Fiberoptic Endoscopic Evaluation of Swallowing

Langmore FEES

Landmarks in the Development of FEES

First publication: Langmore, Schatz, and Olson, Dysphagia, 1988.
FEES was first developed in response to a need for a more portable exam to replace the bedside clinical exam for inpatients. As its value as a stand-alone exam became better appreciated and as technology advanced, FEES has evolved to the point where today FEES is a standard instrumental exam that is widely done throughout the US and internationally.

FEES included in the SLP scope of practice by ASHA, 1991.
By identifying FEES as an evaluation procedure that is within the scope of practice of SLPs, ASHA established its credibility. They emphasized that training is needed to perform and interpret the exam and followed this document with a Position Statement on the role of the SLP and further documents that provided Knowledge and Skills needed to perform the exam. The ASHA website has these documents available to anyone.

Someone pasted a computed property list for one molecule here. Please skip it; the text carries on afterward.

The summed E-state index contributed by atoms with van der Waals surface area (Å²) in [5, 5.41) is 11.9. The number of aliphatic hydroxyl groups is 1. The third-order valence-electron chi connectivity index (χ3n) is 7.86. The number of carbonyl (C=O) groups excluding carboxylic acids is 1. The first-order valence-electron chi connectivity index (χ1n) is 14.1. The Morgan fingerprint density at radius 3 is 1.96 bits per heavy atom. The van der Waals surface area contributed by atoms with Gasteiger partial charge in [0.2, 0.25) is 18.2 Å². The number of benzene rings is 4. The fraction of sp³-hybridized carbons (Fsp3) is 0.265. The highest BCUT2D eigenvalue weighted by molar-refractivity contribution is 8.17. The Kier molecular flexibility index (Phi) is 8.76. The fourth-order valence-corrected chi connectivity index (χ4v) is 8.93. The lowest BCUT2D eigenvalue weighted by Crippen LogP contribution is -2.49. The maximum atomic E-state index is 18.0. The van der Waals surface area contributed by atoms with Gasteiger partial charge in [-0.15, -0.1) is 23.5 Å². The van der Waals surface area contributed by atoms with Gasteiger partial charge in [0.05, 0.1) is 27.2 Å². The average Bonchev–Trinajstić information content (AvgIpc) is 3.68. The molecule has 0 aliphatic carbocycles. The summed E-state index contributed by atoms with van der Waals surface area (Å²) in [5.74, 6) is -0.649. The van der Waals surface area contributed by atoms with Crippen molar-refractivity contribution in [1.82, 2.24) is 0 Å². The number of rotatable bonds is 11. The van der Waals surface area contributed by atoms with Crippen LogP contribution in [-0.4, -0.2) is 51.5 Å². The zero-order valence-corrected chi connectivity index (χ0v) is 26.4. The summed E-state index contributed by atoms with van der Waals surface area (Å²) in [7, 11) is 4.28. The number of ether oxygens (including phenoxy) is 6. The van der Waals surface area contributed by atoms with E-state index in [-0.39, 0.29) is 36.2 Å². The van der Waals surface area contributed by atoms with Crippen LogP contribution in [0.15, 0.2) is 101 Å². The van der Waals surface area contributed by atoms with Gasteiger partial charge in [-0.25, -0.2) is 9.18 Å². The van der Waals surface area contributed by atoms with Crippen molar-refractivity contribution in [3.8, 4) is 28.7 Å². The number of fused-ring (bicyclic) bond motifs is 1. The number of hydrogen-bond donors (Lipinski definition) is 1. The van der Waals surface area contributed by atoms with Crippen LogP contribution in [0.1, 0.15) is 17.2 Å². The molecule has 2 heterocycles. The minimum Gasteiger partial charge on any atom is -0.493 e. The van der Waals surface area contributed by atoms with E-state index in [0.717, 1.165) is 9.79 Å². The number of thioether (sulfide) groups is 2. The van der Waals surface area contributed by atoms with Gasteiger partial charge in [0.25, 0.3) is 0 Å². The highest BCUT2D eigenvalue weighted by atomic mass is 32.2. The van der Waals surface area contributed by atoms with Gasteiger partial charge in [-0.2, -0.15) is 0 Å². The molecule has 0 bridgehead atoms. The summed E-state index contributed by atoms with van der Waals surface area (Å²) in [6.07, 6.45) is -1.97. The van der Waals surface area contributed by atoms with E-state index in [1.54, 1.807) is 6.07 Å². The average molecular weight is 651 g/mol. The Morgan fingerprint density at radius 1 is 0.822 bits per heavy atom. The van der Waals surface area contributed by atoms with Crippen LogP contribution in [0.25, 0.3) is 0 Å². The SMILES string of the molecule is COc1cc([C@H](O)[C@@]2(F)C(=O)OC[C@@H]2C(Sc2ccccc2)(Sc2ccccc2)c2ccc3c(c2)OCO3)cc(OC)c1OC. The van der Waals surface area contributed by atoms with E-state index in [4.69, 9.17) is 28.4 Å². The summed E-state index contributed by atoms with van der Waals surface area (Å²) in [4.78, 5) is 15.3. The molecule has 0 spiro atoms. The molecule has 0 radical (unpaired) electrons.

FEES made a billable CPT procedures, 1994 (CPT - 92612)
In 1994, The Centers for Medicare and Medicaid Services determined that FEES should have its own CPT code, thus establishing it as a procedure that is separate and distinct from other procedures that utilize a laryngoscope.  From that time on, FEES was no longer confused with CPT code # 31575, Diagnostic Laryngoscopy, as typically performed by otolaryngologists as their standard laryngoscopy exam to assess for laryngeal pathology.

Textbook on FEES published 2001. 
A good resource for learning more about FEES is my textbook:
Langmore, Susan E.  Fiberoptic Endoscopic Evaluation and Treatment of Swallowing Disorders. Thieme Medical Publishers, 2001.